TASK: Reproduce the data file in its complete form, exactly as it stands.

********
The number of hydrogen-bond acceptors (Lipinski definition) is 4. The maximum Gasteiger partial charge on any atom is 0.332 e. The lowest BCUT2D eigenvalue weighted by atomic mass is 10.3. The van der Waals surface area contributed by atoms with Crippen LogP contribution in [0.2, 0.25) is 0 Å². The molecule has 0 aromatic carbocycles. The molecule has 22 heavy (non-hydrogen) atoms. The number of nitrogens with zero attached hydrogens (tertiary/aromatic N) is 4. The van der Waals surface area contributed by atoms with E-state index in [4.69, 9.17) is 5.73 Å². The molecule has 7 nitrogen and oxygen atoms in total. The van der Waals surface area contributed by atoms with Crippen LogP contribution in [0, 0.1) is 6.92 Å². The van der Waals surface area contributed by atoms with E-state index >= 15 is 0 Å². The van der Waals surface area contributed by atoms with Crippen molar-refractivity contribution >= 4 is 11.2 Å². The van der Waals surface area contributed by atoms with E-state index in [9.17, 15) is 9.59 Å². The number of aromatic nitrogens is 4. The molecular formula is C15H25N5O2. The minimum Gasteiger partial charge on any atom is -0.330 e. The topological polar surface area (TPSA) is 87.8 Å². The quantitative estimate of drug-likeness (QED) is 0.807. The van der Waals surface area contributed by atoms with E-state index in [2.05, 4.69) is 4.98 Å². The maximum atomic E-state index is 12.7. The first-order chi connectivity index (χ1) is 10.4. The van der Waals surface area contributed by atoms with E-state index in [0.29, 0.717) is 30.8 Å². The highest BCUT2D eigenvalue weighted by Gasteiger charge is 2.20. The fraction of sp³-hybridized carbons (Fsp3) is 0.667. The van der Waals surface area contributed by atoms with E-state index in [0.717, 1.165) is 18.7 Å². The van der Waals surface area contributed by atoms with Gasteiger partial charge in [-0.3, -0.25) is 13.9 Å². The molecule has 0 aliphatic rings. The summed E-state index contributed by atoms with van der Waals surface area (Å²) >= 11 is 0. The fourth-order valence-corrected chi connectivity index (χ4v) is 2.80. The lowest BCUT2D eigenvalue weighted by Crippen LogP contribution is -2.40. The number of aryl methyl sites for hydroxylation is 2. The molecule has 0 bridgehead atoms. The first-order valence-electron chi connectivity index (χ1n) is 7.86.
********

The number of hydrogen-bond acceptors (Lipinski definition) is 4. The maximum Gasteiger partial charge on any atom is 0.332 e. The lowest BCUT2D eigenvalue weighted by atomic mass is 10.3. The van der Waals surface area contributed by atoms with Crippen LogP contribution in [0.2, 0.25) is 0 Å². The molecule has 0 aromatic carbocycles. The molecule has 22 heavy (non-hydrogen) atoms. The number of nitrogens with zero attached hydrogens (tertiary/aromatic N) is 4. The van der Waals surface area contributed by atoms with E-state index in [4.69, 9.17) is 5.73 Å². The molecule has 7 nitrogen and oxygen atoms in total. The van der Waals surface area contributed by atoms with Crippen LogP contribution in [0, 0.1) is 6.92 Å². The van der Waals surface area contributed by atoms with E-state index >= 15 is 0 Å². The van der Waals surface area contributed by atoms with Crippen molar-refractivity contribution >= 4 is 11.2 Å². The van der Waals surface area contributed by atoms with E-state index in [9.17, 15) is 9.59 Å². The number of aromatic nitrogens is 4. The molecular formula is C15H25N5O2. The minimum Gasteiger partial charge on any atom is -0.330 e. The topological polar surface area (TPSA) is 87.8 Å². The quantitative estimate of drug-likeness (QED) is 0.807. The van der Waals surface area contributed by atoms with E-state index in [2.05, 4.69) is 4.98 Å². The maximum atomic E-state index is 12.7. The first-order chi connectivity index (χ1) is 10.4. The van der Waals surface area contributed by atoms with E-state index in [0.29, 0.717) is 30.8 Å². The highest BCUT2D eigenvalue weighted by Gasteiger charge is 2.20. The fraction of sp³-hybridized carbons (Fsp3) is 0.667. The van der Waals surface area contributed by atoms with E-state index in [0.717, 1.165) is 18.7 Å². The van der Waals surface area contributed by atoms with Gasteiger partial charge in [-0.3, -0.25) is 13.9 Å². The molecule has 0 aliphatic rings. The summed E-state index contributed by atoms with van der Waals surface area (Å²) >= 11 is 0. The fourth-order valence-corrected chi connectivity index (χ4v) is 2.80. The lowest BCUT2D eigenvalue weighted by Crippen LogP contribution is -2.40. The number of aryl methyl sites for hydroxylation is 2. The molecule has 0 bridgehead atoms. The first-order valence-electron chi connectivity index (χ1n) is 7.86.